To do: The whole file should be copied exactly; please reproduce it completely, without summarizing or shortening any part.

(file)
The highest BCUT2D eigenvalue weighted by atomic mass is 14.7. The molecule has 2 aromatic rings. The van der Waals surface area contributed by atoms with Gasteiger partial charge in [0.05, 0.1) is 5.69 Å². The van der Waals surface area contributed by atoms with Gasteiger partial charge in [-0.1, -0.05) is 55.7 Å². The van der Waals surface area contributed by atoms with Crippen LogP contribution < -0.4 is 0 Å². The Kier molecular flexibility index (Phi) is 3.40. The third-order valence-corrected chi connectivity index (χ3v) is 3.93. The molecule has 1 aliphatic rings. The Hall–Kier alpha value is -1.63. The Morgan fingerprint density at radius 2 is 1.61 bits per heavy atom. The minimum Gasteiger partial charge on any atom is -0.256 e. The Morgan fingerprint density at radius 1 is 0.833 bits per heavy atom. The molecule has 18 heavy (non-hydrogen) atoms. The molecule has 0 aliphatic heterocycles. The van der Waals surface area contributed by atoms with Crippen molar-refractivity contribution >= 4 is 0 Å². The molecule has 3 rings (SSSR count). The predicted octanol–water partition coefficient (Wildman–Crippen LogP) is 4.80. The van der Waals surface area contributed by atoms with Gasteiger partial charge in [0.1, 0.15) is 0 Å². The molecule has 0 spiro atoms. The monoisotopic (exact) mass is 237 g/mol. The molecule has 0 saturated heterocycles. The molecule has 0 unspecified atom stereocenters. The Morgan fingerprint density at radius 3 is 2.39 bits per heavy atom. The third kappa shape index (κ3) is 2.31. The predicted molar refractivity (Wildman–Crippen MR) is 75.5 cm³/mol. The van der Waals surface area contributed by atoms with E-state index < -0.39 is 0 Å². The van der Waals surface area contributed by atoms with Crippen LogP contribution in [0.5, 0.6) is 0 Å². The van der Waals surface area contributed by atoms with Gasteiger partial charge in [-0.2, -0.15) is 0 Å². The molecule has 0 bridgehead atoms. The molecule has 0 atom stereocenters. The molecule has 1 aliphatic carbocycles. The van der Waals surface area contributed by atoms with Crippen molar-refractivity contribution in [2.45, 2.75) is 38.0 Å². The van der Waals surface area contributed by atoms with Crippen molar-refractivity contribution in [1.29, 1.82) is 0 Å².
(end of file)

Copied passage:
The highest BCUT2D eigenvalue weighted by atomic mass is 14.7. The molecule has 2 aromatic rings. The van der Waals surface area contributed by atoms with Gasteiger partial charge in [0.05, 0.1) is 5.69 Å². The van der Waals surface area contributed by atoms with Gasteiger partial charge in [-0.1, -0.05) is 55.7 Å². The van der Waals surface area contributed by atoms with Crippen LogP contribution < -0.4 is 0 Å². The Kier molecular flexibility index (Phi) is 3.40. The third-order valence-corrected chi connectivity index (χ3v) is 3.93. The molecule has 1 aliphatic rings. The Hall–Kier alpha value is -1.63. The Morgan fingerprint density at radius 2 is 1.61 bits per heavy atom. The minimum Gasteiger partial charge on any atom is -0.256 e. The Morgan fingerprint density at radius 1 is 0.833 bits per heavy atom. The molecule has 18 heavy (non-hydrogen) atoms. The molecule has 0 aliphatic heterocycles. The van der Waals surface area contributed by atoms with Crippen molar-refractivity contribution >= 4 is 0 Å². The molecule has 3 rings (SSSR count). The predicted octanol–water partition coefficient (Wildman–Crippen LogP) is 4.80. The van der Waals surface area contributed by atoms with Gasteiger partial charge in [0.1, 0.15) is 0 Å². The molecule has 0 spiro atoms. The monoisotopic (exact) mass is 237 g/mol. The molecule has 0 saturated heterocycles. The molecule has 0 unspecified atom stereocenters. The Morgan fingerprint density at radius 3 is 2.39 bits per heavy atom. The third kappa shape index (κ3) is 2.31. The predicted molar refractivity (Wildman–Crippen MR) is 75.5 cm³/mol. The van der Waals surface area contributed by atoms with E-state index < -0.39 is 0 Å². The van der Waals surface area contributed by atoms with Crippen LogP contribution in [0.5, 0.6) is 0 Å². The van der Waals surface area contributed by atoms with Gasteiger partial charge in [-0.2, -0.15) is 0 Å². The molecule has 0 bridgehead atoms. The molecule has 0 atom stereocenters. The molecule has 1 aliphatic carbocycles. The van der Waals surface area contributed by atoms with Crippen molar-refractivity contribution in [2.45, 2.75) is 38.0 Å². The van der Waals surface area contributed by atoms with Crippen molar-refractivity contribution in [1.29, 1.82) is 0 Å².